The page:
Tag Archives: Fall 2008

Medicine and literature: passion, compassion, confusion and other emotions in stories of sickness and healers

John Last Ottawa, Canada   Text based on a talk in a Symposium on “The role of the medical humanities in education and healing”, McMaster University, Hamilton, Ontario, May 19, 1999. A complete physician needs insight transcending the knowledge, skills and attitudes that professional training provides. How can this be achieved? Personal experience of illness […]

Death in ancient times

George Dunea British Medical Journal, Volume 294, 18 April 1987   “Many a physician has slain a king!” the emperor Hadrian shouted aloud as he lay on his deathbed. But Augustus when he was near death gathered his friends to ask if, in the manner of actors, he deserved applause for having played well his […]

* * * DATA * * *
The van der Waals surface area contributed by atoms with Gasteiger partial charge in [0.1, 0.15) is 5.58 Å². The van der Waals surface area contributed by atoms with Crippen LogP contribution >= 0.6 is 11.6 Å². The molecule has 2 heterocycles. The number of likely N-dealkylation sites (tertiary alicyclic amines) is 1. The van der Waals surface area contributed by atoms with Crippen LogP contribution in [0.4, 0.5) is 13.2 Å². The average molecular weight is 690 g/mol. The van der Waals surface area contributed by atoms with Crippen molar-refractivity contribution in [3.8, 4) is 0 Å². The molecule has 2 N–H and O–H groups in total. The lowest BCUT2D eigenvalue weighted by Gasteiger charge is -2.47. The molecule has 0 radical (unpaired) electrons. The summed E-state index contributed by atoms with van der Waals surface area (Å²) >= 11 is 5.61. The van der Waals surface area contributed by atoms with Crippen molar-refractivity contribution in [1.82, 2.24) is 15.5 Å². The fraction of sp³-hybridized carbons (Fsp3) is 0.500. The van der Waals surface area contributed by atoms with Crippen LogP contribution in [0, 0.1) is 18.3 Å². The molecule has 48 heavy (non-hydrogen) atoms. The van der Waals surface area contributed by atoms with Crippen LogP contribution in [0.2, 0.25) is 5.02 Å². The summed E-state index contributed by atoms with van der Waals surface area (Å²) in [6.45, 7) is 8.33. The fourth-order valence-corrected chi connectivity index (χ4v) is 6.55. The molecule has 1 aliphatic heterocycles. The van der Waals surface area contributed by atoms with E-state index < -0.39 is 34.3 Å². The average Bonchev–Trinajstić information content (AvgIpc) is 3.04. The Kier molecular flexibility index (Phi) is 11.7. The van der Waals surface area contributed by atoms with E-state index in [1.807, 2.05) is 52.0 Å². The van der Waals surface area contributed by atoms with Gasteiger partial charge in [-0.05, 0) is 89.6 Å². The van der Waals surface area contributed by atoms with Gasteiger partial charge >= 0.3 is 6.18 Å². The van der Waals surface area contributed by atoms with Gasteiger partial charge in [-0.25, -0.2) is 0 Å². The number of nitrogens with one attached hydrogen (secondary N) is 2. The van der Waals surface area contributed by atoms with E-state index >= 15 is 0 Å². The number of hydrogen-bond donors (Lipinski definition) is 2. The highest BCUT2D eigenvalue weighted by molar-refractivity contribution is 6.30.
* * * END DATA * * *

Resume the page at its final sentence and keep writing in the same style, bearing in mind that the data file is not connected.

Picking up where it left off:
Many physicians have slain a king

George Dunea BRITISH MEDICAL JOURNAL – VOLUME 308  (January 29, 1994)   Modern tourists know Hadrian mainly for his mausoleum in Rome or for the wall that he built in the north of England to keep out the barbarians. Historians think of him as an effective emperor and a capable administrator. But he was also […]